7 "Must Answer" Questions For Your Product

This is part of an ongoing Series, “Joel Of All Trades”. It’s named after a little-known guy, Joel Spolsky, who has some kind of online journal or something.

In addition to the core functionality of your product (You know, the important bit like What It Does) there are a number of questions that must be answered.

For some Products, the answer might be a flat out NO, but they should all be at least considered.

These questions are vital for both Desktop and Web systems.

1. Registration

22012009125818am Can the User Register themselves with you?

This means asking yourself if you care about tracking Users. There are some situations where you might not want to, but I’d reckon most of the time you definitely want to be able to have some kind of User database.

Reason not the least of which is that you can strike up a conversation with the Users, on an individual level, given that your Registration functionality should capture their email address.

2. Activation (Trial/Full)

22012009125818am1 Does your Product need to be Activated?

If you’re selling a Product, you probably want some kind of Trial version. This helps the User figure out if they want it. Course, you could be awesomely popular and not have to worry.

For the rest of us Trial versions have to be Activated. And you should definitely have Internet (in addition to the User entering a code from an email) Activation.

3. Security

2201200915438amCan the User login to your Product?

The real question here is whether your Product is completely open, or not. If not, then you need User Login functionality.

A problem with having User login functionality is that it creates a sense of Security in the User. If they use a really simple password, this is bad.

Making the User more aware of the need for a really secure password is paramount. You don’t want to force them (maybe), but you want to make it very clear (and not just when they create their password, but at regular intervals) that their password is lame.

4. Data Encryption

2201200915835am Do your data files need encrypting?

If your program contains any kind of sensitive information, you should be encrypting your data files. Even if not, you should consider doing so. Your Product is Your Product. Don’t give away anything you don’t have to (like structures and wotnot).

To protect data structures you obviously have to encrypt the entire file, as opposed to just certain sensitive fields. Really, if you have the ability, do the whole file. Can’t see any benefits for certain fields, unless it’s for human readability of the raw data.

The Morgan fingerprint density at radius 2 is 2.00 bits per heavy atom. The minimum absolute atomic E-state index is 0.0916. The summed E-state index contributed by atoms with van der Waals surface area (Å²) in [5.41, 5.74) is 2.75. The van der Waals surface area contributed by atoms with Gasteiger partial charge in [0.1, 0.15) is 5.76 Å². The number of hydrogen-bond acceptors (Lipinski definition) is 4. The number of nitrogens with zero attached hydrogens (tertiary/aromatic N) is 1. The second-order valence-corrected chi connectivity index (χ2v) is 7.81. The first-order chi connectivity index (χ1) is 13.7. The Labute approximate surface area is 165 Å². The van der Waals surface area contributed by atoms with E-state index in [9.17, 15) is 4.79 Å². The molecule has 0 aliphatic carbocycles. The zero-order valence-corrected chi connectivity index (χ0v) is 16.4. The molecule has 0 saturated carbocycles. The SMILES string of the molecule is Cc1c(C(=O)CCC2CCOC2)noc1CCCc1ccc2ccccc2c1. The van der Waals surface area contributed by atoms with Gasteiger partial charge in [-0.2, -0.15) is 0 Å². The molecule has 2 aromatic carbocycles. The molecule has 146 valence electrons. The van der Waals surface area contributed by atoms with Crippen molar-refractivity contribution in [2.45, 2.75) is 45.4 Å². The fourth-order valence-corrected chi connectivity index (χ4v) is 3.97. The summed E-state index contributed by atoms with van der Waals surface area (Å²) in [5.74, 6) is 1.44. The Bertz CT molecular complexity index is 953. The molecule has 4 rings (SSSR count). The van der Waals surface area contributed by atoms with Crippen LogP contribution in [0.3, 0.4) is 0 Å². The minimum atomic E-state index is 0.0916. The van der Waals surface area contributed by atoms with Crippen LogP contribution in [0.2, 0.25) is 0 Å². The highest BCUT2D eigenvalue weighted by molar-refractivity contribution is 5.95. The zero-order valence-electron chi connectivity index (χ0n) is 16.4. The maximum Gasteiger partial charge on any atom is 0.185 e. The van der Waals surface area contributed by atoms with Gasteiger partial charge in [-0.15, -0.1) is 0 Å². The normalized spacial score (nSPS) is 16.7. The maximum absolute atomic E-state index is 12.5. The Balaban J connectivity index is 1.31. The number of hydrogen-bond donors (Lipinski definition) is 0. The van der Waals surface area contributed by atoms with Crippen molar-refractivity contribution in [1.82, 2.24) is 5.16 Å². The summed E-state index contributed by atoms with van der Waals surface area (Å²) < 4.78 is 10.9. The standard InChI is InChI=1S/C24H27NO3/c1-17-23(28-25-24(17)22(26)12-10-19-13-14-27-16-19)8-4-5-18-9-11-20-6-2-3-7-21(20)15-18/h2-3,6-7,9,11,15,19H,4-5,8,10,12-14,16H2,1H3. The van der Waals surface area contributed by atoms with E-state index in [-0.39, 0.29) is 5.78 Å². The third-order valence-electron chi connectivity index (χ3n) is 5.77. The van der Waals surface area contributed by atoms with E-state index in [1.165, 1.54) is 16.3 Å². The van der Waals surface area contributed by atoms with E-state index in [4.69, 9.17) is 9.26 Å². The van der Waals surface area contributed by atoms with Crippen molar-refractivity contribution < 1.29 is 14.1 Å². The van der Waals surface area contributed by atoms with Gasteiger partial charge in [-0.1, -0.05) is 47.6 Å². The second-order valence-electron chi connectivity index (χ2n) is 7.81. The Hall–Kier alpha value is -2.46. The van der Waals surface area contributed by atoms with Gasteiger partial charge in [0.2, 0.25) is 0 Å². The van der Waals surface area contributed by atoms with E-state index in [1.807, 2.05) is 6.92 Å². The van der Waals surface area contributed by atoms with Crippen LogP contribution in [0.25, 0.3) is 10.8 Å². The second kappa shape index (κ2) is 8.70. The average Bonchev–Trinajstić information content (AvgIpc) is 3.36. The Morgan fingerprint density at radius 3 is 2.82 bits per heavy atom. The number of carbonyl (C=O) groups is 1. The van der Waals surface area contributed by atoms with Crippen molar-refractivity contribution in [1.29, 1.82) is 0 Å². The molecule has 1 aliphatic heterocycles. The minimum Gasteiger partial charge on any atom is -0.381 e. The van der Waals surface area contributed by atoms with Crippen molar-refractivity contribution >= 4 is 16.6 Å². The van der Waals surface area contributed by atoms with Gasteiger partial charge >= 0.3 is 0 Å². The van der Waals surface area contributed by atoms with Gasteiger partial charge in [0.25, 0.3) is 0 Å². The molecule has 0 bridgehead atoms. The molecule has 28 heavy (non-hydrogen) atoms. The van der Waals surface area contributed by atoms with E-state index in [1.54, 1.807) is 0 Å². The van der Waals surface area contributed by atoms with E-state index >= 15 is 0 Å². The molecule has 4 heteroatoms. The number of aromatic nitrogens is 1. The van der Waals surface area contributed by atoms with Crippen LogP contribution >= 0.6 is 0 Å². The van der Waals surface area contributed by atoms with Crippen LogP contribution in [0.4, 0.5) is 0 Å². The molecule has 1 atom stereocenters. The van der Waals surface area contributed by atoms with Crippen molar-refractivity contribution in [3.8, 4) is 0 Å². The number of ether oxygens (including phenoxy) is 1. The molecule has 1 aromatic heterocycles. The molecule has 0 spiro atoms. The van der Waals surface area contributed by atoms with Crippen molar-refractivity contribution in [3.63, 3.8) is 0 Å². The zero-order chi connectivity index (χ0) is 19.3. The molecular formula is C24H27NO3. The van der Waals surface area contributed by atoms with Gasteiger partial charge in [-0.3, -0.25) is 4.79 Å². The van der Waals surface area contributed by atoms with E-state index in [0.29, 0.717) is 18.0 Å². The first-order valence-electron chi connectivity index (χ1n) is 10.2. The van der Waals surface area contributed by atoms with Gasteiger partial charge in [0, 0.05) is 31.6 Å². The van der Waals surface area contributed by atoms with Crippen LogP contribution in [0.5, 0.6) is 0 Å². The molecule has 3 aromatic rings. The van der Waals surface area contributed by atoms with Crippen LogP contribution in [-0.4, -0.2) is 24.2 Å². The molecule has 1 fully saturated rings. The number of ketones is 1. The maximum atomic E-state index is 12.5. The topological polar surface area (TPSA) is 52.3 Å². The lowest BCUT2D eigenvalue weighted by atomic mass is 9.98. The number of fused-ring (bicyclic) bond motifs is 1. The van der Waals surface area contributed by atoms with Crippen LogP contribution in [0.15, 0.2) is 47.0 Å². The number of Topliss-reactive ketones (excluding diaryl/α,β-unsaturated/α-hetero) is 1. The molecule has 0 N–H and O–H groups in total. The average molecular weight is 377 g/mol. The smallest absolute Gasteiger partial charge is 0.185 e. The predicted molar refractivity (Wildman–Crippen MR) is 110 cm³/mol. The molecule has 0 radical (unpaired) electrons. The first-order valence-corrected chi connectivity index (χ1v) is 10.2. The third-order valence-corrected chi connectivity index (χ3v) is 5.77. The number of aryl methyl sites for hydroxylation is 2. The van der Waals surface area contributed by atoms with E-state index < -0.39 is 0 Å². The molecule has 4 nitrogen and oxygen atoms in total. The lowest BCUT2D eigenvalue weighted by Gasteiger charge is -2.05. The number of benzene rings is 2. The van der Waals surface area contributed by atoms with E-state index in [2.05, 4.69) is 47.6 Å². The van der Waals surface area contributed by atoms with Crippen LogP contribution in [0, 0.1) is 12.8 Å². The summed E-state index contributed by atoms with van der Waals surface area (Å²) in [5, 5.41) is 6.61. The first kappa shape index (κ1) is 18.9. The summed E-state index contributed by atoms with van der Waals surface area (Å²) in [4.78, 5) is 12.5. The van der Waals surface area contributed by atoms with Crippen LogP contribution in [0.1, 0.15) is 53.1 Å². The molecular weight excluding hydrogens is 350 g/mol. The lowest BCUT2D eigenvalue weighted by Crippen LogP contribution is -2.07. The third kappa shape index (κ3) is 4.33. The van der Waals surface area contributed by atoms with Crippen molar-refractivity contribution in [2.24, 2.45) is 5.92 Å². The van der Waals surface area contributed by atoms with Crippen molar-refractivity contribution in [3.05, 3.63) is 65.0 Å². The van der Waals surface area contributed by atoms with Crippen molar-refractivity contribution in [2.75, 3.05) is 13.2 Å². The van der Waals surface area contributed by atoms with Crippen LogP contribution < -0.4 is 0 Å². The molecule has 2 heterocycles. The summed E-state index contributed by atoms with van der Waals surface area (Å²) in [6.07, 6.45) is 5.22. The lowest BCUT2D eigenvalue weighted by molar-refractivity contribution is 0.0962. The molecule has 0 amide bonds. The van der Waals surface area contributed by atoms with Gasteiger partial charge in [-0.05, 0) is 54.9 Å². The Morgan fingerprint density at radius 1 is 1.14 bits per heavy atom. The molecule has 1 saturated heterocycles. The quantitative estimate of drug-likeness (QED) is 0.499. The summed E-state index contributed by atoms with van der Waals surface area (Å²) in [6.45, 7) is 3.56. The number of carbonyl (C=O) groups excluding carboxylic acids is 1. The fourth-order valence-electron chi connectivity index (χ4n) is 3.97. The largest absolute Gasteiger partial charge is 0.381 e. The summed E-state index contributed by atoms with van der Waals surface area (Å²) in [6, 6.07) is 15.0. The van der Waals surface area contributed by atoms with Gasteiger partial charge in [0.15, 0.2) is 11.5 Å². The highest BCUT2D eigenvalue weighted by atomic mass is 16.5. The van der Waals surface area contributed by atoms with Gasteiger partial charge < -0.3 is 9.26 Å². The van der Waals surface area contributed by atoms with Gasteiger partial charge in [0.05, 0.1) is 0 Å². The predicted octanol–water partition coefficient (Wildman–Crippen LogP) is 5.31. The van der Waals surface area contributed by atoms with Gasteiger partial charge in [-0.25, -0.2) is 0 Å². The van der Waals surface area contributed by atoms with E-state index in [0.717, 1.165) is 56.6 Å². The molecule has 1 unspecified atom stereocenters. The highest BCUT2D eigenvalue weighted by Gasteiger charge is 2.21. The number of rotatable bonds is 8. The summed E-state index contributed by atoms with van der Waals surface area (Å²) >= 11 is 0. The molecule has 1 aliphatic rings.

5. Backup

2201200921111am Can the User back up their data?

This is a big deal. Giving the User smart backup options means less outlay for you at Support time. I’m not just talking about zipping up the data files when they press a button (not that there’s anything wrong with that, heh).

Backup and restore should be seamless. Corruptions will happen. So plan for the eventuality. Charge the User another $x/month for the Product to send backups periodically to your “Backup” servers. Ask the User if they’d like to backup at certain points. Find some external hardware backup options, or at least put up some Help articles (videos) on using other methods of backup.

Users will not backup on their own steam. That’s a general rule of thumb because it’s true for the majority. So take the ability to decide out of the User’s control. Or rather, give them one decision to make (like When is the program going to backup, or Would you like to send your backup’s to our secure off-site servers?).

6. Import / Export

2201200921218am Can the User Import/Export data?

Are your Users coming over from other Products? Would they have a big Excel spreadsheet chock full of data? Can they get their data out for further Services that your Product doesn’t provide?

When you start talking about Development APIs (which are all the rage with Web Services like Facebook, Twitter and FriendFeed) it’s really just giving this functionality in another form.

Put and Get.

7. Support

2201200922634am Really a no brainer. Every single Product should have some Support system. Whether it’s an email address or a big system (like Kayako), you need to Support your Product.

If for no reason other than to give a better understanding of how your Product works out in the wild. Users will always find ways to push your Product that you have never thought of. Just is.

With my new Product I’m using Get Satisfaction. It’s a web service, off-site (I’m not in charge of the data, or functionality). I’m trying it with this Product because the Product is small and I don’t have the time to put together a system with the same level of functionality.

I want my Users to be able to search for questions/answers other people have asked/given. I want them to be able to suggest new ideas for the Product. And I definitely want them to report issues.

8. Help

2201200923345am In addition to Support, do you have Help? Pressing F1 is pretty much ingrained into our consciousness.

So make good use of that pavlovian response. Start putting together a simple Help file. Screenshots and instructions. Having a good Documentation tool like Help & Manual or Dr Explain goes a long way.

But more, you can meld your Help together with Support, so that for a User finding the answer to a problem is done in the same place as getting instructions of doing a certain job.


Wow. That’s quite a number of important questions. It always amazes me how much I forget in the process of developing my own products.

Thanks for reading!

Which of the above Questions do you think have no relevance to your Product (and Why)?

Leave a Reply

Your email address will not be published. Required fields are marked *